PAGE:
The Apostle Paul, when visiting Athens, saw that the city had an altar “to an unknown God” (Acts 17:23).  The Athenians were worshiping this God along with their idols, but at least they were honest in admitting their ignorance of Him!  Paul used that fact to  introduce them to some of the truths about God and His Son.  Paul later foretold, however, a less excusable ignorance among some living in the last days, those having “a form of godliness but denying its power” (2 Tim. 3:5).  Such would be “ever learning, but never able to come to the knowledge of the truth” (v.7).  The expression “having a form of godliness” seems to imply that they would be professing Christians, church members, and yet would be lacking the vital personal knowledge of God that brings power and life!  Even in Paul’s own day, there were some in the Corinthian church who were “ignorant of God” (1 Cor. 15:34 NIV) or without “the knowledge of God” (KJV).  Since they did not really know God, we can understand how they could say that “there is no resurrection of the dead” (v.12).  There may be some professing Christians today who have the same problem!

What are the results of not knowing God, especially among religious people, profess- ing to know Him, but who do not?  Jesus warned His followers to expect persecution at the hands of those “who do not know the One who sent me” (John 15:21).  The believers would be “put out of the synagogue” by the religious leaders, and even killed, because such leaders “have not known the Father or me” (John 16:1-3).

Even Paul himself, as Saul, was one of these persecutors and leaders; but after he came to know God, through Christ, he wrote that those who are born of the Spirit, who do know God, are persecuted by those who have only been born of the flesh (Gal. 4:28,29).  Church history is filled with the horror stories of “Christians” persecuting and killing for religious reasons.  By such violence, they only proved that they did not know God, no matter what they professed to be as members and leaders in the churches!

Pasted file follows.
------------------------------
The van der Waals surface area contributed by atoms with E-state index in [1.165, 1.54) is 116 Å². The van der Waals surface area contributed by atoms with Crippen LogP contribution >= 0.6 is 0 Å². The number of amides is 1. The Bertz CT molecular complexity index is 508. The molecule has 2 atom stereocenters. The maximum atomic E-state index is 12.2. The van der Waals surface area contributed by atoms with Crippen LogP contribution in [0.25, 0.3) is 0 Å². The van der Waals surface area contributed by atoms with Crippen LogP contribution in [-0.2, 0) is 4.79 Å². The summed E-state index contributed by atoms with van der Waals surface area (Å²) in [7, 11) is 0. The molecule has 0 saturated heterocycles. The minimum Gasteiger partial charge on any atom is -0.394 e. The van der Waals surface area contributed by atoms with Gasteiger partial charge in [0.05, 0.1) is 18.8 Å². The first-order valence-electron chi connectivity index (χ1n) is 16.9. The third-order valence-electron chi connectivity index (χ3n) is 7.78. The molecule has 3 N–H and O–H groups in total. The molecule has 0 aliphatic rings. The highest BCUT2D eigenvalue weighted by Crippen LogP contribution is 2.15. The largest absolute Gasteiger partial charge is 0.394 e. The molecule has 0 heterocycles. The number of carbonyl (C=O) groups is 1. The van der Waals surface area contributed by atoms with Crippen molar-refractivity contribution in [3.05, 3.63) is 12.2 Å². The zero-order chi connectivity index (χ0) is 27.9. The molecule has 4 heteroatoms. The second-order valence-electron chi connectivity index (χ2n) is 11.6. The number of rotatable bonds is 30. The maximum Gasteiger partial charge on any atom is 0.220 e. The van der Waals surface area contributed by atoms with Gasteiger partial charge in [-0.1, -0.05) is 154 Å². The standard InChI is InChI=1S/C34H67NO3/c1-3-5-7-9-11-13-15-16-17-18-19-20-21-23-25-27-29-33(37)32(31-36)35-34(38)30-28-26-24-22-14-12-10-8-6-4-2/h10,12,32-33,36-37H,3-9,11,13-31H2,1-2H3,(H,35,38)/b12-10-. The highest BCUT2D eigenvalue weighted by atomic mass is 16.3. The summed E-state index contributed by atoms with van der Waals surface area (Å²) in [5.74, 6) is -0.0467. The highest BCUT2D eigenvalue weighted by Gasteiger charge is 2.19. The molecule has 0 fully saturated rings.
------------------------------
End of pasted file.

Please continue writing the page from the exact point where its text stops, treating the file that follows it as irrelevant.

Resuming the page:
Another result of not knowing God, especially among those who once did know Him but who forsook Him, is abandoning oneself to all sorts of malicious wickedness, as catalogued by Paul in Romans 1:21-32.  It is not simply the errant or sinful lifestyle of those who have never known Him and His ways, but rather the deliberate and willful rebellion of those who have consciously rejected Him so that they may pursue their chosen evil course of life, the road leading to eternal destruction (Matt. 7:13; 2 Thess. 1:9; Isa. 66:24; Mal. 4:1-3).

In happy contrast to this awful picture is the promise of God’s Word that someday “the earth will be full of the knowledge of the LORD as the waters cover the sea” (Isa. 11:9).  God’s will shall be done on earth as it is in heaven, and “no longer will a man teach his neighbor. . .saying, ‘Know the Lord,’ because they will all know me, from the least of them to the greatest, declares the LORD” (Jer. 31:34).

In His prayer for His people, Christ said to His Father, “Now this is eternal life:  that they may know you, the only true God, and Jesus Christ, whom you have sent” (John 17:3).  Eternal life is both the result of knowing God and His Son, and also its very purpose.  We must know them now if we are to be saved, but a major reason for being saved is to get to know them even better and more perfectly!  When we receive immortality, at the resurrection when Christ returns, we will come to “know even as also [we are] known” (1 Cor. 13:12).  Then we shall see “face to face”!

I would like to close this paper with the wonderful privilege that Jeremiah describes (9:23,24), that each of us may enjoy even now—“This is what the LORD says:  ‘Let not the wise man boast of his wisdom or the strong man boast of his strength or the rich man boast of his riches, but let him who boasts boast about this:  that he understands and knows me, that I am the LORD, who exercises kindness, justice and righteousness on earth, for in these I delight,’ declares the LORD.”